Abstract: Due to social shifts, demographic changes and spatial challenges, housing is at the top of the social agenda in Flanders. Recently, communal housing concepts are put forward to strive against these general developments. This paper presents research on multigenerational dwelling, as one possible renewed communal housing concept for Flanders. The authors develop a working definition for multigenerational dwelling, which lays the foundation for the main part of the paper: the translation of a theoretical framework into an architectural design. Methodologically the authors use design to experiment with this new housing concept in a specific, but realistic setting. More specifically, they organize a workshop with four Flemish architecture firms to investigate different modes of sharing space within a multigenerational dwelling. Furthermore they formulate key considerations for further research and the implementation of this renewed way of dwelling in Flanders.
On the About Us page, it states, “The Home Modification Information (HMinfo) Clearinghouse, established in 2002, is an information service tasked with collating, reviewing and creating the evidence base for best practice in modification of the home environment to support people with problems in self care, participation and autonomy.” The Clearinghouse is based in the University of New South Wales.
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This is a major work by Bruce Judd, Diana Olsberg, Joanne Quinn and Oya Demirbilek (2010). It challenges the often held assumption that older people are “taking up space” in big houses that they no longer need – assumptions that their homes are “underoccupied”. This qualitative research shows a very different picture. When people retire, they typically spend more time at home (about 85% of their time), so it makes sense to have “spare” space for home activities, including accommodating family members who live away.
Edited transcript from live captioning of Margaret Ward’s presentation at the Australian Universal Design Conference 2014.
Synopsis: While major industry players support the Livable Housing Design Guidelines, their implementation in mass market housing is not yet evident. This presentation takes the perspective of the Australian Network for Universal Housing Design and plots the history from the setting up of the National Dialogue for Universal Housing Design, to the development of the Livable Housing Design Guidelines, and the achievements to date of Livable Housing Australia. It asks the question – what more can be done to progress universal housing design in Australia?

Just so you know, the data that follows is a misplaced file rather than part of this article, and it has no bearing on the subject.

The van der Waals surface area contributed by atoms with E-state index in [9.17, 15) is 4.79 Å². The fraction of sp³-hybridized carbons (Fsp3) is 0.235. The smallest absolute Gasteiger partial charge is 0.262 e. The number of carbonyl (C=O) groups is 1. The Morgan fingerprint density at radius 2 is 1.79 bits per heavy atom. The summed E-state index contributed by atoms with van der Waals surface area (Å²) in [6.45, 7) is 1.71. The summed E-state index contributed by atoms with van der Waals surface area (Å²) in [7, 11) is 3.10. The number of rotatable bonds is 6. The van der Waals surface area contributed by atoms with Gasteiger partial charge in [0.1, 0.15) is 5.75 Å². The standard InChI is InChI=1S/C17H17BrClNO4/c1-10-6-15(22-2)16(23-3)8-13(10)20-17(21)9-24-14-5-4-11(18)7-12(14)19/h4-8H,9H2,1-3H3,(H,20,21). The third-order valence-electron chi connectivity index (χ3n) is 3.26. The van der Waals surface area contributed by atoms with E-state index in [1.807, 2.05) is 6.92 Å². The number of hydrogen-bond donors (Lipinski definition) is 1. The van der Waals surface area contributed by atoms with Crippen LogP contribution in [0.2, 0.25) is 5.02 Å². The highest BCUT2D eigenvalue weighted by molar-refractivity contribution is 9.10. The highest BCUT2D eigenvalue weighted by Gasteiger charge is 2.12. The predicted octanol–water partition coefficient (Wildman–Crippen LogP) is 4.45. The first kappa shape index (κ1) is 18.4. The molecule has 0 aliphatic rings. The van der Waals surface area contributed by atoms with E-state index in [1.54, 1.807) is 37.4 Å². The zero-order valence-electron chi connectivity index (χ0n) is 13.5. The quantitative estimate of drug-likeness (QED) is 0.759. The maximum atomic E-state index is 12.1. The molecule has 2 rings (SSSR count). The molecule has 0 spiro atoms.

Edited transcript from live captioning of Kay Saville-Smith’skeynote presentation at the Australian Universal Design Conference 2014.
Synopsis: The Christchurch earthquakes which flattened much of the city provided an opportunity to start from scratch and implement some of the good design ideas, including universal design, that have been around for some time. However, this has not happened and there are many reasons for this, not least of which is the stance of the insurance industry. The issue of affordability is a complex one, as it is a market driven issue where the actual cost of the building is not the main issue. Universal design and affordability can co-exist, but there are many attitudinal barriers and well-worn arguments touted in the industry that say it cannot be done.
Article by Margaret Ward and Jill Franz, published in Housing and Space: Toward Socio-Spatial Inclusion (Social Inclusion, Vol 3 No2). An Open Access Journal.
This article outlines the findings from interviews with industry personnel about incorporating the 8 features agreed in the Livable Housing Design Guidelines. This is a telling paragraph: “In summary, when providing the eight features for visitability, the interviewees identified two themes for non-compliance (“lack of thought” and “otherness”) and three themes for compliance (“fashion”, “requirement’ and “good practice”). Although all dwellings provided some features, no dwelling provided a coherent path of travel necessary to make a dwelling visitable. Some examples of this incoherence were: a step-free driveway which led to a step at the door; a wide front door which led to a narrow corridor; and a narrow internal doorway which did not allow entry of a wheel-chair to a spacious bathroom. The provision of these access features separately and severally did not provide visitability as an outcome in any of the dwellings.
This academic paper and presentation was made at the 2011 State of Australian Cities Conference (SOAC) in 2011 by Jane Bringolf. It raises the issues of housing an ageing population in a context of industry considering retirement villages and aged care are the places to put older people. However, the majority of people will age in their current home – a home that is not suitably designed for this purpose. However, some 150,000 new homes are built each year – still to the same old cookie cutter method – and there is no sign of change even in 2015.